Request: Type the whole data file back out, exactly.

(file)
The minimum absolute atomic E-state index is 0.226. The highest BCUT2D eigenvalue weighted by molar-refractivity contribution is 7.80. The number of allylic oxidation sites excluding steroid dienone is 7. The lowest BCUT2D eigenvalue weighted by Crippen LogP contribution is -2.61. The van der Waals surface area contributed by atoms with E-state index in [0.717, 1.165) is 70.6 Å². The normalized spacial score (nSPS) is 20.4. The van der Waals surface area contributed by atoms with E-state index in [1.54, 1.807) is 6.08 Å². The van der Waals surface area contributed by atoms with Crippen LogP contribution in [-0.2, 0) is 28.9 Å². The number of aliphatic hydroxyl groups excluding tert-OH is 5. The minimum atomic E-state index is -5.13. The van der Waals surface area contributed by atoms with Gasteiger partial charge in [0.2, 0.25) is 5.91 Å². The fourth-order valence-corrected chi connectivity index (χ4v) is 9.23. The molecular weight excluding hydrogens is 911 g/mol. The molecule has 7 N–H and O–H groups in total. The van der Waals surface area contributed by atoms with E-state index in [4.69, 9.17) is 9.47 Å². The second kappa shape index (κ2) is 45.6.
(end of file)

The minimum absolute atomic E-state index is 0.226. The highest BCUT2D eigenvalue weighted by molar-refractivity contribution is 7.80. The number of allylic oxidation sites excluding steroid dienone is 7. The lowest BCUT2D eigenvalue weighted by Crippen LogP contribution is -2.61. The van der Waals surface area contributed by atoms with E-state index in [0.717, 1.165) is 70.6 Å². The normalized spacial score (nSPS) is 20.4. The van der Waals surface area contributed by atoms with E-state index in [1.54, 1.807) is 6.08 Å². The van der Waals surface area contributed by atoms with Crippen LogP contribution in [-0.2, 0) is 28.9 Å². The number of aliphatic hydroxyl groups excluding tert-OH is 5. The minimum atomic E-state index is -5.13. The van der Waals surface area contributed by atoms with Gasteiger partial charge in [0.2, 0.25) is 5.91 Å². The fourth-order valence-corrected chi connectivity index (χ4v) is 9.23. The molecular weight excluding hydrogens is 911 g/mol. The molecule has 7 N–H and O–H groups in total. The van der Waals surface area contributed by atoms with E-state index in [4.69, 9.17) is 9.47 Å². The second kappa shape index (κ2) is 45.6.